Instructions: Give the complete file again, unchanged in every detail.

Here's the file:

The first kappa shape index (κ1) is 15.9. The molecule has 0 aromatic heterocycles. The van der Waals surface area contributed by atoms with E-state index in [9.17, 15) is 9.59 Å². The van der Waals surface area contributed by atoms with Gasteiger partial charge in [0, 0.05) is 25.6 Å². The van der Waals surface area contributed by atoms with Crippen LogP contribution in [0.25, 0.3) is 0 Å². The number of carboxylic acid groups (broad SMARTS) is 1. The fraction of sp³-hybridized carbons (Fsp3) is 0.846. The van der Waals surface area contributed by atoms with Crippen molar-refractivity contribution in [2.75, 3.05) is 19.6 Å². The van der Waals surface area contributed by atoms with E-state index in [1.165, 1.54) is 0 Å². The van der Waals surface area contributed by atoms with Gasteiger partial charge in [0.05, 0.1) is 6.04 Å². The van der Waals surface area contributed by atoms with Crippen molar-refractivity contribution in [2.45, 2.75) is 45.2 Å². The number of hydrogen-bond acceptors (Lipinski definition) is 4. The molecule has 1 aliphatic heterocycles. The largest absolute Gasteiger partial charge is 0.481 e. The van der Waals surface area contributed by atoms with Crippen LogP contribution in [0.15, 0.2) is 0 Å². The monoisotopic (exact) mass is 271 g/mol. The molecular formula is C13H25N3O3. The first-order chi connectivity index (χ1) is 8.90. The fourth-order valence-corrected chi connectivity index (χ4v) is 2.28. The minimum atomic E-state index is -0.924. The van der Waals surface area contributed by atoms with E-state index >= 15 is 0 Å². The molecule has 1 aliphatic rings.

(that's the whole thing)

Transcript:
The first kappa shape index (κ1) is 15.9. The molecule has 0 aromatic heterocycles. The van der Waals surface area contributed by atoms with E-state index in [9.17, 15) is 9.59 Å². The van der Waals surface area contributed by atoms with Gasteiger partial charge in [0, 0.05) is 25.6 Å². The van der Waals surface area contributed by atoms with Crippen LogP contribution in [0.25, 0.3) is 0 Å². The number of carboxylic acid groups (broad SMARTS) is 1. The fraction of sp³-hybridized carbons (Fsp3) is 0.846. The van der Waals surface area contributed by atoms with Crippen molar-refractivity contribution in [2.75, 3.05) is 19.6 Å². The van der Waals surface area contributed by atoms with E-state index in [1.165, 1.54) is 0 Å². The van der Waals surface area contributed by atoms with Gasteiger partial charge in [0.05, 0.1) is 6.04 Å². The van der Waals surface area contributed by atoms with Crippen molar-refractivity contribution in [2.45, 2.75) is 45.2 Å². The number of hydrogen-bond acceptors (Lipinski definition) is 4. The molecule has 1 aliphatic heterocycles. The largest absolute Gasteiger partial charge is 0.481 e. The van der Waals surface area contributed by atoms with Crippen LogP contribution in [0.15, 0.2) is 0 Å². The monoisotopic (exact) mass is 271 g/mol. The molecular formula is C13H25N3O3. The first-order chi connectivity index (χ1) is 8.90. The fourth-order valence-corrected chi connectivity index (χ4v) is 2.28. The minimum atomic E-state index is -0.924. The van der Waals surface area contributed by atoms with E-state index >= 15 is 0 Å². The molecule has 1 aliphatic rings.